For Cesar Cantancio, a young boy living at the Don Bosco Boys’ Home on the island of Cebu in the Philippines, soccer provided a previously unimaginable opportunity. It helped him to overcome adversity, attend college and build a better life. Today, he directs his life’s passion toward helping other at-risk boys and girls realize the same dream.
The Don Bosco Boys’ Home offers safe shelter, nutritious meals, and basic education for more than 125 youth living in abusive households or on the streets. Athletic development, with a heavy emphasis on soccer, is a key component of this holistic program; boys who demonstrate skill on the field -- and who successfully graduate from high school -- often receive scholarships to one of three local universities with whom the Salesians partner.
Cesar was one such boy. Having never played the game before arriving at the boys’ home, he quickly differentiated himself and earned a varsity spot on its high school team. Four years later, he was playing for the University of Cebu on a full athletic scholarship.
“Widespread poverty across the Philippines means that many families simply cannot afford to send their children to school,” says Father Mark Hyde, director of Salesian Missions. “Others are forced to keep their children home, so they can look for work and help earn money. This is why opportunities like those Cesar had are so crucial. They provide an important first step toward breaking the chains of generational poverty and building a brighter future, both individually and for the country as a whole.”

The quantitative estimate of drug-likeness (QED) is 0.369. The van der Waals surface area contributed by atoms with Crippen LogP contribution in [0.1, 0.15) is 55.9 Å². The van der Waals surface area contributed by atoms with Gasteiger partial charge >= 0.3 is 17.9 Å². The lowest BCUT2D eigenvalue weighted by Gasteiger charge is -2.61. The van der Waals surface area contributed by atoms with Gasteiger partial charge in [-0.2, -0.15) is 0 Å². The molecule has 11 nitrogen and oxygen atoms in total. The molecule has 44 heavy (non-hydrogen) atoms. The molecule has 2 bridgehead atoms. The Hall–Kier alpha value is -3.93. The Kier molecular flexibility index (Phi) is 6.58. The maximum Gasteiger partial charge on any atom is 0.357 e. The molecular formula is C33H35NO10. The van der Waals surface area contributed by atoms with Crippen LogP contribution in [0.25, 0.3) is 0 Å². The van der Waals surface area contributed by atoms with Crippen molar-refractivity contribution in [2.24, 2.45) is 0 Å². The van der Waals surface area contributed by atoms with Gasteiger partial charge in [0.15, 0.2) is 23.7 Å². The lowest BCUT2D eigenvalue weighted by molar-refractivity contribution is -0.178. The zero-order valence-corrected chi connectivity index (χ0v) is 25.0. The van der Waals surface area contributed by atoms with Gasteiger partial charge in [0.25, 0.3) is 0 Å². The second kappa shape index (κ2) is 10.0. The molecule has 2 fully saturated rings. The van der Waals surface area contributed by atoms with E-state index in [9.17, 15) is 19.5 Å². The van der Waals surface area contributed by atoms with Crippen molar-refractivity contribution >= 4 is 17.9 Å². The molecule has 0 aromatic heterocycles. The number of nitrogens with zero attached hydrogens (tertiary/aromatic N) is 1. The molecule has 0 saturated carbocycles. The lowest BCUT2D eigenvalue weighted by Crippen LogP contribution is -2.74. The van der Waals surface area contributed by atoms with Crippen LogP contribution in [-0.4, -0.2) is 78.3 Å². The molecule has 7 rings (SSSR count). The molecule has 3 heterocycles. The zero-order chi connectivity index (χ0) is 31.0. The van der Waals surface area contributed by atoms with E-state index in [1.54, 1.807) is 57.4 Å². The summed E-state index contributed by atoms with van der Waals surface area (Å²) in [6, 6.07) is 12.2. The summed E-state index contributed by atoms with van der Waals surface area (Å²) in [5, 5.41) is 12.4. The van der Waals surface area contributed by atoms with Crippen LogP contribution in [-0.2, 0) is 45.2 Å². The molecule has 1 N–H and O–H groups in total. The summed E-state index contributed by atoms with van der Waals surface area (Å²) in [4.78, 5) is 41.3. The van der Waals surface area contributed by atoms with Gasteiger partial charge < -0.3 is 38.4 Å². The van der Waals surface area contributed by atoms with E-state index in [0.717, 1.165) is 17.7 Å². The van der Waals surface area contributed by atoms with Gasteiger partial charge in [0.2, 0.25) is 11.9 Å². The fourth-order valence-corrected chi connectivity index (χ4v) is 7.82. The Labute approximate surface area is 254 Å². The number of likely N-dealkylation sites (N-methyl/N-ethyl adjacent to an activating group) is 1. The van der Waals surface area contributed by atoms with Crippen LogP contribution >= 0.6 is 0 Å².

For the past 19 years, Cesar has coached the Madridejos Football Club, a well-regarded provincial powerhouse of a team comprising players from elementary and high schools around the island. Clearly, the soccer team’s impact on at-risk youth is significant.
“The ability to play can secure a decent future for our young players,” Coach Cesar says. “It offers the chance to go to college or even play in the big leagues.”
To this end, the Madridejos FC’s mission, as articulated by Coach Cesar, is three-fold:
- Outreach to local youth (to help them learn about and become interested in the game)
- Opportunities for elementary and high school youth to play soccer while in school (enabling them to learn a valuable skill and become well-rounded individuals)
- Support and training for youth enthusiasts not attending school, but playing soccer on the streets (as a potential pathway back to the classroom and the scholarship opportunities that come with it)
Because his time at Don Bosco Boys’ Home left such an impression on Coach Cesar, he partners closely with his Salesian friends and mentors -- including Father Randy Figuracion of the Salesians of Don Bosco Philippine South province -- to achieve this mission. And the fruits of this partnership are overwhelmingly positive. Just last year, player Elson Dorimon represented the Philippines in the Homeless World Cup in Poland.
Coach Cesar continues to expand the positive impact of soccer to as many impoverished youth as possible. Recently, through Madridejos Football Club‘s ongoing partnership with the Don Bosco Boys’ Home, he organized a soccer clinic and training program for girls living on the streets.
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